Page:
practice during the data collection period.
Oxaliplatin combined with oral capecitabine (XELOX) and
the FOLFOX regimen have been shown to be similarly effective, and both may be used interchangeably.11 The results
show little use of the XELOX regimen, which eliminates the
need to implant a port-a-cath for continuous 5-FU infusion. This can be explained by the same reason we provided
regarding use of bevacizumab, namely that this regimen was
introduced more recently.
Until now, it has not been proven that regimens with
irinotecan are more effective than regimens with oxaliplatin
and vice versa. Both types of regimens are considered equivalent choices for first-line treatment.12
The reason why the hospital used oxaliplatin-based regimens has to do with local choices, since both regimens are
equally effective.12
Patients receiving capecitabine monotherapy may not
have been identified due to the methodology employed in
this study. This does not affect neoadjuvant treatments but
it could have an effect on the global data for mCRC patients
provided in the results, as certain patients, due to age
and/or co-morbidities, may have been treated exclusively
with oral capecitabine.
Conflict of Interest
The authors have no conflicts of interest to declare.
1. Béjar L, Gili M, Díaz V, Ramírez G, López J, Cabanillas JL, et al.
Incidence and mortality by colorectal cancer in Spain during
1951---2006 and its relationship with behavioural factors. Eur J
Cancer Preven. 2009;18:436---44.
2. Asociación Española contra el cáncer Datos epidemiológicos más importantes del cáncer en España [accessed
5/3/2010]. Available from:
rdonlyres/6EF3E1B0-6ED-4122-A73F-783CDF95AAC/0/Datos Epidemiologicos 09.pdf.
3. Díez-Fernández R, Salinas Hernández P, Girón-Duch C.
Revisión del tratamiento quimioterápico del cáncer de colon
metastásico. Farm Hosp. 2006;30:359---69.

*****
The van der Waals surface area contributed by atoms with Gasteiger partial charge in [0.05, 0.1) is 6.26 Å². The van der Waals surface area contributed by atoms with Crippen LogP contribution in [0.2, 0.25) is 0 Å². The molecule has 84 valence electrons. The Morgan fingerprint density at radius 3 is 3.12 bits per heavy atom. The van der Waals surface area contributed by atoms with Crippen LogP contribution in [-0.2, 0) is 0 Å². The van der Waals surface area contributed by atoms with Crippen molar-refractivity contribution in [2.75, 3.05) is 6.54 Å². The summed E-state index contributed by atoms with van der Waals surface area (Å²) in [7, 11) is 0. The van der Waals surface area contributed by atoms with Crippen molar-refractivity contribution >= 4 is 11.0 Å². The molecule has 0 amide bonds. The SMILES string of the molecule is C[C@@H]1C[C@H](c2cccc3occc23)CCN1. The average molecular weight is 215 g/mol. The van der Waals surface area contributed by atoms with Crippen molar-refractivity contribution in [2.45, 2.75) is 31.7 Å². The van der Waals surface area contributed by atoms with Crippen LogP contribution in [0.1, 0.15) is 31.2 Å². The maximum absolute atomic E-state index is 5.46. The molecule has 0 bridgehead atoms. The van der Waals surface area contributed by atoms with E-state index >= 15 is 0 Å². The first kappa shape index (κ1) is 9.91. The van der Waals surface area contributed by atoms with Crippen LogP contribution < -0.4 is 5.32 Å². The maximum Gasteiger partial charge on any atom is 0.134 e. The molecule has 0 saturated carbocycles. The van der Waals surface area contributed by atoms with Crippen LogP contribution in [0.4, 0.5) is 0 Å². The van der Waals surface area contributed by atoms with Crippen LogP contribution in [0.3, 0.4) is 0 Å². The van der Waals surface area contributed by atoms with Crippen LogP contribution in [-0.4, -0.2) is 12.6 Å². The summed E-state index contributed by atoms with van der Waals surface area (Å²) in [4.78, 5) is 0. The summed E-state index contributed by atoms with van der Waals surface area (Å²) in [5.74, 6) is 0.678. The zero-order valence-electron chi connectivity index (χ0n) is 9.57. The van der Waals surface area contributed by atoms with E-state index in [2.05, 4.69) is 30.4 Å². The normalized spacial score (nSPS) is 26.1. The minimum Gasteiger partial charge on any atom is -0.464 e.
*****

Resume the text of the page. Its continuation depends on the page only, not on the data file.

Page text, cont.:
4. Poston GJ, Adam R, Alberts S, Curley S, Figueras J, Haller D,
et al. OncoSurge: a strategy for improving resectability with
curative intent in metastatic colorectal cancer. J Clin Oncol.
5. Pawlik TM, Schulick RD, Choti MA. Expanding criteria for
resectability of colorectal liver metastases. The Oncologist.
6. Adam R, Wicherts DA, de Haas RJ, Ciacio O, Lévi F, Paule B, et al.
Patients with initially unresectable colorectal liver metastases:
is there a possibility of cure? J Clin Oncol. 2009;27:1829---35.
7. Khatri VP, Petrelli NJ, Belghiti J. Extending the frontiers of surgical therapy for hepatic colorectal metastases: is there a limit?
J Clin Oncol. 2005;23:8490---9.
8. Sastre J, Massuti B, Tabernero JM, Chaves M, Reina JJ, Aparicio
J, et al. Preliminary results of a randomized phase III trial of the
TTD Group comparing Capecitabine and Oxaliplatin (CapeOx)
vs. Oxaliplatin and 5-Fluorouracil in continuous infusion (5-FU
CI) as first line treatment in advanced or metastatic colorectal
cancer (CRC). J Clin Oncol ASCO. 2005;23:3524.
9. Aloia T, Sebagh M, Plasse M, et al. Liver histology and surgical
outcomes after preoperative chemotherapy with fluorouracil
plus oxaliplatin in colorectal cancer liver metastases. J Clin
Oncol. 2006;24:4983---90.
Documento descargado de el 19/11/2016. Copia para uso personal, se prohíbe la transmisión de este documento por cualquier medio o formato.
Neoadjuvant Chemotherapy Used for Colorectal Liver and Lung Metastasis Resections
10. MD Anderson Cancer Center [accessed 29/12/2009]. Available from:
11. Cassidy J, Clarke S, Díaz-Rubio E, et al. Randomized phase
III study of capecitabine plus oxaliplatin compared with fluorouracil/folinic acid plus oxaliplatin as first-line therapy for
metastatic colorectal cancer. J Clin Oncol. 2008;20:2006---12.
12. NCCN Clinical practice Guidelines in Oncology [accessed
21/05/2010]. Colon Cancer v.2.2010. Available from:
255.e5 gls/PDF/colon.
13. Rivoire M, de Cian F, Meeus P, et al. Combination of neoadjuvant chemotherapy with cryotherapy and surgical resection for
the treatment of unresectable liver metastases from colorectal
carcinoma. Cancer. 2002;95:2283---92.
14. Alberts SR, Horvath WL, Sternfeld WC, et al. Oxaliplatin,
5-fluorouracil and leucovorin for patients with liver only metastases from colorectal cancer: a North Central Cancer Treatment
Group Phase II Study. J Clin Oncol. 2005;23:9243---9.